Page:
How to get money to change mathematics education

I actually don’t know how to get money to change math ed. But I still went to the poster session featuring all sorts of projects funded by the NSF Division of Undergraduate Education. The first impression was the strongest: there were so many posters! This means that the NSF DUE really wants to fund innovative teaching projects! The second impression was that many of my friends and acquaintances were funded, which means there are people near me I can learn a lot from (like how to get money to change mathematics education). Below are a few pictures and highlights of the event.

Kristen Roland presents research on how to best train teaching assistants in Statistics courses.

Kristen Roland presents research on how to best train teaching assistants in Statistics courses.

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Ben Galluzzo, winner of one of the 2016 Alder Awards, presents TWO funded projects on inquiry-based math modeling education.

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David Farmer from the American Institute of Mathematics and collaborators worked on a project which curates courses, by tagging concepts in textbooks and linking those with videos on YouTube and other online content.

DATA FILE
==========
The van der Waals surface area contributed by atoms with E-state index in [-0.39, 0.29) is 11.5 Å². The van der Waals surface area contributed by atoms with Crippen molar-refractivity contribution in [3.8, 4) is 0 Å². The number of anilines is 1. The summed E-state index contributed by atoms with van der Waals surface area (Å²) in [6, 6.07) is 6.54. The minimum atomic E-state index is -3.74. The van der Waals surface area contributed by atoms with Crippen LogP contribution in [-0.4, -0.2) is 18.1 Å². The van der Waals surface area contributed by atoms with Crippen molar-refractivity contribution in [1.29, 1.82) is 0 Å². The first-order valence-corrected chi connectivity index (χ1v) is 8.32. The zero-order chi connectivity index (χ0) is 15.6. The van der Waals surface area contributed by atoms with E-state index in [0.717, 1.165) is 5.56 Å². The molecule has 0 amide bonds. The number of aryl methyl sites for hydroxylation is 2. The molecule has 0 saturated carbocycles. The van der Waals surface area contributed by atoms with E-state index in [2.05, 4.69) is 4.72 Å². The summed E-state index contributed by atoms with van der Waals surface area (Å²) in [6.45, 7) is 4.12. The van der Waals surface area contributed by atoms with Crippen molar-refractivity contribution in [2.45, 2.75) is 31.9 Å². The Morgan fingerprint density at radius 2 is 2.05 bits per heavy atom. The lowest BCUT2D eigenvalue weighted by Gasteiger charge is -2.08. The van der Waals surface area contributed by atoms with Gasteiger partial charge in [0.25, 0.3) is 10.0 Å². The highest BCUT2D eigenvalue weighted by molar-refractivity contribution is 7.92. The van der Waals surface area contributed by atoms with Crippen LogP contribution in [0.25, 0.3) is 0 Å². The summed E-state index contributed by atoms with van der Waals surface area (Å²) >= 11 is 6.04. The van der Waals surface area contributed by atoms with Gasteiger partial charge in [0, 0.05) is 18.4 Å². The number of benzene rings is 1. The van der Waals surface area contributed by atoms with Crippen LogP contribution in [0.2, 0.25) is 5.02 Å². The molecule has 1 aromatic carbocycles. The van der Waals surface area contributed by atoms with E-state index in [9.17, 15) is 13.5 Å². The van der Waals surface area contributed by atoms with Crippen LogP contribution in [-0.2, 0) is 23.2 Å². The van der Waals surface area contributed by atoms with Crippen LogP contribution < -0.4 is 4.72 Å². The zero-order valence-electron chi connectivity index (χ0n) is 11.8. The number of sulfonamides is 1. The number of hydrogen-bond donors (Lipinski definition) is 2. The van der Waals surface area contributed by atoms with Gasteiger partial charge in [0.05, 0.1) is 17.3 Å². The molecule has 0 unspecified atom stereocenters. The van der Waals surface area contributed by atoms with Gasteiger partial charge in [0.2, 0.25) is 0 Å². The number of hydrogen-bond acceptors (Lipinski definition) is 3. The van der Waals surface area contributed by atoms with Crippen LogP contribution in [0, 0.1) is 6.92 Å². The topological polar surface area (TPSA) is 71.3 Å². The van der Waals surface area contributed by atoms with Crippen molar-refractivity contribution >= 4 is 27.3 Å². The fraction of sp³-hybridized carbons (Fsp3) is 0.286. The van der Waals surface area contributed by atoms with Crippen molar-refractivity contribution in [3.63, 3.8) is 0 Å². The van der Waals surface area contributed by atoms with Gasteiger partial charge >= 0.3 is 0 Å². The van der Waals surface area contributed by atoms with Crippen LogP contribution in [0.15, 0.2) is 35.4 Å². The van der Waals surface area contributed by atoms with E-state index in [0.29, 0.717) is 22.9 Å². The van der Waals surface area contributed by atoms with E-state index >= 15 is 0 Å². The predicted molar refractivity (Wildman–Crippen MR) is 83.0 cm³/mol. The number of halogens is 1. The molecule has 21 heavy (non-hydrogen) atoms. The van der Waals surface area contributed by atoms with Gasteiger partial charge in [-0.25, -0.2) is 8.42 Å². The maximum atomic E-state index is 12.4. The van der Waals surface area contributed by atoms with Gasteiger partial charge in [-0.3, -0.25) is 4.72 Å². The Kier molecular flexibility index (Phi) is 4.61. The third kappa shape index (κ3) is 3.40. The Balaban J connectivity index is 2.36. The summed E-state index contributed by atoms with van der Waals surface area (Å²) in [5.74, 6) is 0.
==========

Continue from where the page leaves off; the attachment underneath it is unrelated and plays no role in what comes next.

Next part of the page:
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Thomas Judson’s project explores how to use open-source software like Sage in the classroom.

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Sandra Laursen (personal hero) is doing extensive and important research on the effectiveness of inquiry-based and active learning.

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MAA’s Deputy Executive Director is very excited about the Guide to Instructional Practices!

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Linda Braddy presents a common vision adopted by all the societies represented at the JMM.

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Marie Snipes’ project explores using imaging as an inquiry-based approach to understanding applications of math.

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Jill Guerra is studying the effectiveness of POGIL (Project Oriented Guided Inquiry Learning) in introductory courses in math.

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